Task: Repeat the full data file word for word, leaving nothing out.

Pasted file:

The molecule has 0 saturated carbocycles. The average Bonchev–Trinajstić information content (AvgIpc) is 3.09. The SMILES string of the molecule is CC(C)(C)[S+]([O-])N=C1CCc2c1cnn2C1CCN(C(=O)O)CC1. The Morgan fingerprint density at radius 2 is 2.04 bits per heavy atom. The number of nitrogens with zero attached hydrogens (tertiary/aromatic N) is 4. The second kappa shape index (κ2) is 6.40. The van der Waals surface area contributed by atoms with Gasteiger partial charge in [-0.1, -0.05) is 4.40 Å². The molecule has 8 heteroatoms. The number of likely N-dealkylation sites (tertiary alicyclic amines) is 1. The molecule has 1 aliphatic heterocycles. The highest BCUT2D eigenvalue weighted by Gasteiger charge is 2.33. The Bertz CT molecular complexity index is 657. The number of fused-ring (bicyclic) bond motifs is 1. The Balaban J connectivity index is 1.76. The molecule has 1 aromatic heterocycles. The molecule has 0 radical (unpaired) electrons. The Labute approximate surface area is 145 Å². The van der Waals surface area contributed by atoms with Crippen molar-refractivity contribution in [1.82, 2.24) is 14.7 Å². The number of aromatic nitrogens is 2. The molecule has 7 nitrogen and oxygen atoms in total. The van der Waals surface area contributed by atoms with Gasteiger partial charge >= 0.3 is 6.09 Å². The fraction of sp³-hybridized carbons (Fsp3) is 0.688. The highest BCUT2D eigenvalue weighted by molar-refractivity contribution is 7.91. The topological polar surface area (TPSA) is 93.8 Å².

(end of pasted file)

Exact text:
The molecule has 0 saturated carbocycles. The average Bonchev–Trinajstić information content (AvgIpc) is 3.09. The SMILES string of the molecule is CC(C)(C)[S+]([O-])N=C1CCc2c1cnn2C1CCN(C(=O)O)CC1. The Morgan fingerprint density at radius 2 is 2.04 bits per heavy atom. The number of nitrogens with zero attached hydrogens (tertiary/aromatic N) is 4. The second kappa shape index (κ2) is 6.40. The van der Waals surface area contributed by atoms with Gasteiger partial charge in [-0.1, -0.05) is 4.40 Å². The molecule has 8 heteroatoms. The number of likely N-dealkylation sites (tertiary alicyclic amines) is 1. The molecule has 1 aliphatic heterocycles. The highest BCUT2D eigenvalue weighted by Gasteiger charge is 2.33. The Bertz CT molecular complexity index is 657. The number of fused-ring (bicyclic) bond motifs is 1. The Balaban J connectivity index is 1.76. The molecule has 1 aromatic heterocycles. The molecule has 0 radical (unpaired) electrons. The Labute approximate surface area is 145 Å². The van der Waals surface area contributed by atoms with Crippen molar-refractivity contribution in [1.82, 2.24) is 14.7 Å². The number of aromatic nitrogens is 2. The molecule has 7 nitrogen and oxygen atoms in total. The van der Waals surface area contributed by atoms with Gasteiger partial charge >= 0.3 is 6.09 Å². The fraction of sp³-hybridized carbons (Fsp3) is 0.688. The highest BCUT2D eigenvalue weighted by molar-refractivity contribution is 7.91. The topological polar surface area (TPSA) is 93.8 Å².